Editors’ Choice: Interface Critique

I’m writing a new piece for Places on “interfaces to the smart city” — or points of human contact with the “urban operating system.” As I explained to the editors,

I’d like to consider these urban interfaces‘ IxD — with outputs including maps, data visualizations, photos, sounds, etc.; and inputs ranging from GUIs and touchscreens to voice and gestural interfaces — and how that interactive experience both reflects and informs urban dwellers’ relationships to their cities (and obfuscates some aspects of the city), and shapes their identities as urban “subjects.” I’m particularly interested in our single-minded focus on *screens*: are there other, non-”glowing rectangle” / “pictures under glass“-oriented platforms we can use to mediate our experiences of our cities?

Of course a large part of my work has been defining what constitutes an interface — and determining how one might critique it. My new spring Digital Archives studio includes an “interface critique” assignment, so this exercise of developing a critique methodology has served multiple purposes. For the class, I’ve asked my students to choose an “archival interface” and to examine:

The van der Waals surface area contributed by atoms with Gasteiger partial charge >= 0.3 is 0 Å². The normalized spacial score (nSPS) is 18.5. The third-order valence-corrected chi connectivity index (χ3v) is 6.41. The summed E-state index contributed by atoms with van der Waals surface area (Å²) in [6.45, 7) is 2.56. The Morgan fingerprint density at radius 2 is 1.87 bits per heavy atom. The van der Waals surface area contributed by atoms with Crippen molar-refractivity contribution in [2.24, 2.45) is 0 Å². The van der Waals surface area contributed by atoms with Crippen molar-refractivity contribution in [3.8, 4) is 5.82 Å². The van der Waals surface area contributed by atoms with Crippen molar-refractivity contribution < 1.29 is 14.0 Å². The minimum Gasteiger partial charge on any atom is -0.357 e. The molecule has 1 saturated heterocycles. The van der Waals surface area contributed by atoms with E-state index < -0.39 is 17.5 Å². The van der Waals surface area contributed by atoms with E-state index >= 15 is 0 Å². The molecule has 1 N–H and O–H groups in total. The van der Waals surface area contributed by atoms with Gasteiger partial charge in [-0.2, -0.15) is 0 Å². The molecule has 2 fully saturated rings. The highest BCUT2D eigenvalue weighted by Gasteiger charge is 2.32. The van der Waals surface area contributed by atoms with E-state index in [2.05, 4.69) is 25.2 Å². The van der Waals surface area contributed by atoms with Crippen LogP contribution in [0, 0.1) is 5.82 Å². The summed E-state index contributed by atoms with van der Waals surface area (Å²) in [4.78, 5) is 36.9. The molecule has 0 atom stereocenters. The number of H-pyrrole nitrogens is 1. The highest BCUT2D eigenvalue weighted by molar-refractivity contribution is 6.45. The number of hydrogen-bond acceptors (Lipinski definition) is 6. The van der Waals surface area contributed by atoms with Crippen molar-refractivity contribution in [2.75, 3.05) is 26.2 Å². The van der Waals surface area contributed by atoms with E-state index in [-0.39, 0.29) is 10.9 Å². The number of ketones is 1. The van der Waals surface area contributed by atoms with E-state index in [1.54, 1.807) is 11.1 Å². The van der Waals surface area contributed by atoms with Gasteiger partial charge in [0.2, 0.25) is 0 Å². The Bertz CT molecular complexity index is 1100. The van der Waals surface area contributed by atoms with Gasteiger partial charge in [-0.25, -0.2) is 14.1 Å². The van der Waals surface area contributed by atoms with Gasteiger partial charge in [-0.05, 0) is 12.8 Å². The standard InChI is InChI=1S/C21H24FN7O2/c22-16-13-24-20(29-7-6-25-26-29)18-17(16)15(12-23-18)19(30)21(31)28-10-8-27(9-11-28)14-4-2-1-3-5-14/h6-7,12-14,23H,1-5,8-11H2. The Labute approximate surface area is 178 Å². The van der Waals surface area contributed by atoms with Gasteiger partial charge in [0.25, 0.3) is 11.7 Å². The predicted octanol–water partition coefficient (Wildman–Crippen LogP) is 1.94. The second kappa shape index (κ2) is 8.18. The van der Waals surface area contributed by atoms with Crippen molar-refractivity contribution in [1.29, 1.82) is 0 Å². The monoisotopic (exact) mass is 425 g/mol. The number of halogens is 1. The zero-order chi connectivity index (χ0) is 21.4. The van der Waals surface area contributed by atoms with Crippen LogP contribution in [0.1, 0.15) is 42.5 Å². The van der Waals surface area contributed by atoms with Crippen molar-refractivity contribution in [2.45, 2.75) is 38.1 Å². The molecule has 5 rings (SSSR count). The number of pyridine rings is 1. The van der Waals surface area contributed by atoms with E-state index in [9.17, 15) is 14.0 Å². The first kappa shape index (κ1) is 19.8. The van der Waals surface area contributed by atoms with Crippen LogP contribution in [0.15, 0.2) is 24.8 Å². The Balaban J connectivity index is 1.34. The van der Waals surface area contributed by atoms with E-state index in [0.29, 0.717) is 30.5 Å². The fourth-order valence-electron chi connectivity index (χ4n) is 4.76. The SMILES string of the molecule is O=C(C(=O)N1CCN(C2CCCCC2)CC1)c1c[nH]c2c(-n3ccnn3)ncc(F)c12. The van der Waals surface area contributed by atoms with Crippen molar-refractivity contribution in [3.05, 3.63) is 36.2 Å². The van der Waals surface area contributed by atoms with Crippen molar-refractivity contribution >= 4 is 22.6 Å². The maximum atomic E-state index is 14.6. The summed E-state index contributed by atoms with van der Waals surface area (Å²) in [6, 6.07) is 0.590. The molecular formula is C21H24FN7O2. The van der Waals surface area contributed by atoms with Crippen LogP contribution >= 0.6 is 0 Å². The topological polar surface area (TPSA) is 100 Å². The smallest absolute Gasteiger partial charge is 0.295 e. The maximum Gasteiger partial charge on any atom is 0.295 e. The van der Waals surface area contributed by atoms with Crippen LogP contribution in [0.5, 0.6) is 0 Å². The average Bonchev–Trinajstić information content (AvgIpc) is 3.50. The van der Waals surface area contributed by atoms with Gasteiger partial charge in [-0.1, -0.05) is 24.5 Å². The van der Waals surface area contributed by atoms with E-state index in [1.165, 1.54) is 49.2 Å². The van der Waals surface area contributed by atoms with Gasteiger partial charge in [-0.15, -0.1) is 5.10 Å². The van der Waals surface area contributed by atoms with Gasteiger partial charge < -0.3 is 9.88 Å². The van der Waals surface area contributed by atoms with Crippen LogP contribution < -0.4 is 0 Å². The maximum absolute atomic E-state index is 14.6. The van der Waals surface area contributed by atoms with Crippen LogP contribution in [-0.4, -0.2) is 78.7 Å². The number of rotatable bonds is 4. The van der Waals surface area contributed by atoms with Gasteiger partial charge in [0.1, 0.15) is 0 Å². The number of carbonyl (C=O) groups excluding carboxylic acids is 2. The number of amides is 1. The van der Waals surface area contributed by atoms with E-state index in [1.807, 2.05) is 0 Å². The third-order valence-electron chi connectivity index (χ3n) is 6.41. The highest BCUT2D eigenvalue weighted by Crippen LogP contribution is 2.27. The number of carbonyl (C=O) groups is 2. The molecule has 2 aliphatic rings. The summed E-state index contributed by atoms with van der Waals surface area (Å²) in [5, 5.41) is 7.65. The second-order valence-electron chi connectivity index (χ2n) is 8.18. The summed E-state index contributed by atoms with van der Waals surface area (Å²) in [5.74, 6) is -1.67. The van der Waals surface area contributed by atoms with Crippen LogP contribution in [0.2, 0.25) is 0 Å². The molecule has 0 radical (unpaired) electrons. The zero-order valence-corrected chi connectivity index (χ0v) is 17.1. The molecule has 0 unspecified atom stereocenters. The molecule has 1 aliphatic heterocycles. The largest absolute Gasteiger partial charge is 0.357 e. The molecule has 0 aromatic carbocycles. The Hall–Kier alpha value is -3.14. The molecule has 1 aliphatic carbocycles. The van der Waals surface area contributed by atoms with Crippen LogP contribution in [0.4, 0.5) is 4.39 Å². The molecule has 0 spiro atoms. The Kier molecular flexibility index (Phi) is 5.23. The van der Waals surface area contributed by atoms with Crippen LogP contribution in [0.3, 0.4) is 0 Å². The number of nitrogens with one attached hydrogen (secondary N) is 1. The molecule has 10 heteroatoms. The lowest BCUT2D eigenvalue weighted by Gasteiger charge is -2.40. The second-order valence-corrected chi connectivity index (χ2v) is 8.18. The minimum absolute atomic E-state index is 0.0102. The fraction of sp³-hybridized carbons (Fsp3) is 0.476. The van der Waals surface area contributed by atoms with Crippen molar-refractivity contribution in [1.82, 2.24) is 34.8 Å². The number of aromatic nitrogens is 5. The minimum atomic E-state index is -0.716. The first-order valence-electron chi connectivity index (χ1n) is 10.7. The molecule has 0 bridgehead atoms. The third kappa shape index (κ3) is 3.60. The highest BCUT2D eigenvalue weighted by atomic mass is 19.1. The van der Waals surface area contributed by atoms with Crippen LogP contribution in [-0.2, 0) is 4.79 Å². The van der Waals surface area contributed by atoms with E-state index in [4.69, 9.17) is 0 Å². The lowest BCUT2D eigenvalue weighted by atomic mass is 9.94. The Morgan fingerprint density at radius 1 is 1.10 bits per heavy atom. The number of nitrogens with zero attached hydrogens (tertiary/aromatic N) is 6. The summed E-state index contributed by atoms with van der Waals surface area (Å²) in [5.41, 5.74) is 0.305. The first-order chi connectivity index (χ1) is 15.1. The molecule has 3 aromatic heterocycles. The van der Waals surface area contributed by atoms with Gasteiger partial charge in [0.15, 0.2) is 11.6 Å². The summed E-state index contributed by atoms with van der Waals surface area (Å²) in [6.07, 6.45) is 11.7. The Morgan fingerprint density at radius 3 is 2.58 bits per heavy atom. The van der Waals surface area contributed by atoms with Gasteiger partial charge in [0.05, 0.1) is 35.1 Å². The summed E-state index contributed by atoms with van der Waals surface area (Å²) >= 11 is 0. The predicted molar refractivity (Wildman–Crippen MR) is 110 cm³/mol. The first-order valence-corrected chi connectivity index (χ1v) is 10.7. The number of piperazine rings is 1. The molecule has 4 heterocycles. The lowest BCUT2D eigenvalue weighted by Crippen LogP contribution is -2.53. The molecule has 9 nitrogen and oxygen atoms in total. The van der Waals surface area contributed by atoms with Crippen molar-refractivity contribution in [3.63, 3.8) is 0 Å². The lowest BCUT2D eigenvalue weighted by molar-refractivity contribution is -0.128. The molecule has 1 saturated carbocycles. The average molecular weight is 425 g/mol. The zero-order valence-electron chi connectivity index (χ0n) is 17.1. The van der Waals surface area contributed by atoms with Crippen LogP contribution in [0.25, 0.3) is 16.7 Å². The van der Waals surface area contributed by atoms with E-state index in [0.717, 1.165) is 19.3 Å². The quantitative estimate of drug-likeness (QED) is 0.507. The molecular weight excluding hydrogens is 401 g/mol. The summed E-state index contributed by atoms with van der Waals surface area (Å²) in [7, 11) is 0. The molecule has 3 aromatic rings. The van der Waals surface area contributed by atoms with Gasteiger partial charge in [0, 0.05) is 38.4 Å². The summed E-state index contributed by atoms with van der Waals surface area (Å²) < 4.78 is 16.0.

• the site’s composition, organization, and aesthetics;
  • how it structures the user’s experience and navigation, and how intuitive and “seamless” that interaction is;
  • furthermore, how desirable would “seamless” interaction be in this instance (perhaps it would be helpful and instructive to show some seams?);
  • how the site contextualizes the archival material (e.g., does it provide or link to robust metadata, does it “animate” the material?);
  • how the site “hierarchizes” the presentation of information (e.g., does it allow users to “dig deeper” for more data if they want it?);
  • the availability of documentation and help for users who want or need it.
    Consider the needs of various user groups and user scenarios, and try to put yourself in their positions as you navigate through your site.

I’ve aimed to flesh out this rubric for the “urban interfaces” article. And I thought I’d try out some of those ideas here.

Read Full Post Here.

This content was selected for Digital Humanities Now by Editor-in-Chief Amanda Morton based on nominations by Editors-at-Large: Ayla Stein, Jim Casey, Jarah Moesch, Beth Secrist, Erin Bush, Amy Williams, Isabel Pinto, and Aisha Clarke